in the short-term, though, much of Portugal’s range will be better in evidence when it presides over the Security Council in November, which constitutes a highlight for any non-permanent member’s term. Foreseeing some of his country’s initiatives for that month, Prime Minister Passos Coelho has already indicated that “a meeting on new challenges to international peace and security” with the aim “to promote an integrated vision that mirrors the many challenges we face in the 21st century” will be high on the agenda.13 Portugal’s goal is “to contribute toward a greater coherence between the different debates already held on that topic, thus reinforcing the effectiveness of [the UN’s] joint action”. Moreover, Portugal will continue to view with “utmost importance the institutional complementarity between the General Assembly and the Security Council” and plead for “the Council to be able to work in an open and transparent environment, in particular in its relationship with this Assembly.”14 To that end, it will organize an event on the working methods of the UNSC, further highlighting the country’s commitment to the reform of this body.

All in all, early evaluations of these last few months cannot fail to be fairly positive. When viewed in comparison with other partners in a similar position,15 Portugal has undoubtedly treaded a consistent path of engagement within the UNSC, trying to enhance its expertise in certain scenarios (i.e. Timor Leste, Guinea Bissau) while advocating on issues that it understands to be vital in the advancement of the core principles that sustain the international community. Moreover, despite the singularity of the Libyan situation, the fact that Portugal managed to adapt its discourse and objectives to a fast-evolving scenario bodes well for other future predicaments that are bound to arise in the remaining duration of Portugal’s term. in that sense, expectations for the remaining year and a half are on course, as Portugal will eventually try to push harder for its agenda, and especially so for the reform of UNSC methods and functioning, while continuing to deal with a heavy international agenda that will never really subside.

Pedro Seabra,
Associate Researcher, IPRIS

1 See Pedro Seabra and Paulo Gorjão,“Portugal and the UN Security Council Victory: now for the hard part” (IPRIS Lusophone Countries Bulletin, no. 12, october 2010), pp. 5-9.
2 See Antonio Monteiro, “a Experiencia Portuguesa na Presidencia do conselho de Segurança das nações Unidas” (Nação e Defesa, no. 104, 2003), pp. 81-95.
3 This is possible under Rule 28 of the Provisional Rules of Procedure of the Security Council that states, “the Security Council may appoint a commission or committee or a rapporteur for a specified question”. Presently, there are more than twenty of these structures.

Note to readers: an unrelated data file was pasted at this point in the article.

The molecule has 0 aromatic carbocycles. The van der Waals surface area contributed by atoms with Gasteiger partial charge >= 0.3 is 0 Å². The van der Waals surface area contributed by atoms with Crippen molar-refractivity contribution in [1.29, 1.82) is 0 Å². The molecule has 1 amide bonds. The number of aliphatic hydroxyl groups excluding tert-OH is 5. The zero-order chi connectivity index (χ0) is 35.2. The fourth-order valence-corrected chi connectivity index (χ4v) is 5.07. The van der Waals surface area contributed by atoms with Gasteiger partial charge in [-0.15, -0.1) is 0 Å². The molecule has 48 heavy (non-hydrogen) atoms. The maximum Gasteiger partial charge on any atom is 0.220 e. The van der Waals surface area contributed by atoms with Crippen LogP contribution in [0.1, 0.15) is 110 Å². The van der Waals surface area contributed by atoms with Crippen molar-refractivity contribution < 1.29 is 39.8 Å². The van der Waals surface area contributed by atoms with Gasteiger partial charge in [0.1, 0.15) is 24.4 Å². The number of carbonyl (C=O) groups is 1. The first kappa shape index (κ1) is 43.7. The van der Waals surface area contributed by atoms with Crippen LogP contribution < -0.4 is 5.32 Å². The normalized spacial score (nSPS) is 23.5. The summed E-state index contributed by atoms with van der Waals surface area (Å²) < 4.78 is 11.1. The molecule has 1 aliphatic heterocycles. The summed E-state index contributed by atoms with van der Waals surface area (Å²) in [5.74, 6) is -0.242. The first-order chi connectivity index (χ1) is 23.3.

4 Nuno Santiago de Magalhães,“Portugal as nações Unidas eacoreia do norte nuclear” (IPRI, occasional Paper no. 51, March 2011), p. 9.
5 See “Security council Report – august 2011 Monthly Forecast” (United Nations Security Council, 29 July 2011), pp. 13-14.
6 For a complete list of the chairmen and Vice-chairmen of the UNSC’s subsidiary bodies for 2011 see “note by the President of the Security council” (United Nations Security Council, S/2011/2, 4 January 2011).
7 Teresa de Sousa and isabel Gorjão dos Santos, “Portugal vai presidir ao comité de Sanções da ONU para a Libia” (Publico, 3 March 2011). See also “note by the President of the council” (United Nations Security Council, S/2011/2/add. 1, 9 March 2011).
8 Jose Moraes cabral, “Explanation of vote by the Representative of Portugal, H. E. ambassador José Filipe Moraes cabral, on the Resolution 1973 on Libya, in the Security council chamber” (Permanent Mission of Portugal to the United Nations, 17 March 2011).
9 Jose Moraes Cabral, “Statement by the Representative of Portugal, H. E. ambassador José Filipe Moraes Cabral, at the Security council on the adoption of resolution on Libya” (Permanent Mission of Portugal to the United Nations, 16 September 2011).
10 See United Nations Security council, “Resolution 1969 (2011)” (United Nations Security Council, S/RES/1969 (2011), 24 February 2011); Jose Moraes cabral, “Statement by the Representative of Portugal, H. E. Ambassador José Filipe Moraes Cabral, at the debate at the Security council regarding the United nations integrated Mission in Timor Leste (UnMiT)” (Permanent Mission of Portugal to the United Nations, 22 February 2011).
11 Luis Brites Pereira, “Statement by the Secretary of State of Foreign Affairs and cooperation of Portugal, H. E. Mr. Luís Brites Pereira, at the Security council Debate on Sudan” (Permanent Mission of Portugal to the United Nations, 13 July 2011).
12 Pedro Passos Coelho,“Speech of the Prime Minister to the General Assembly” (Government of Portugal, 24 September 2011).


The Portuguese Institute of International Relations and Security (IPRIS) is a non-profit and independent NGO, based in Lisbon. IPRIS is an institution dedicated to research on issues of International Relations, with particular interest regarding Portuguese foreign and defense policies.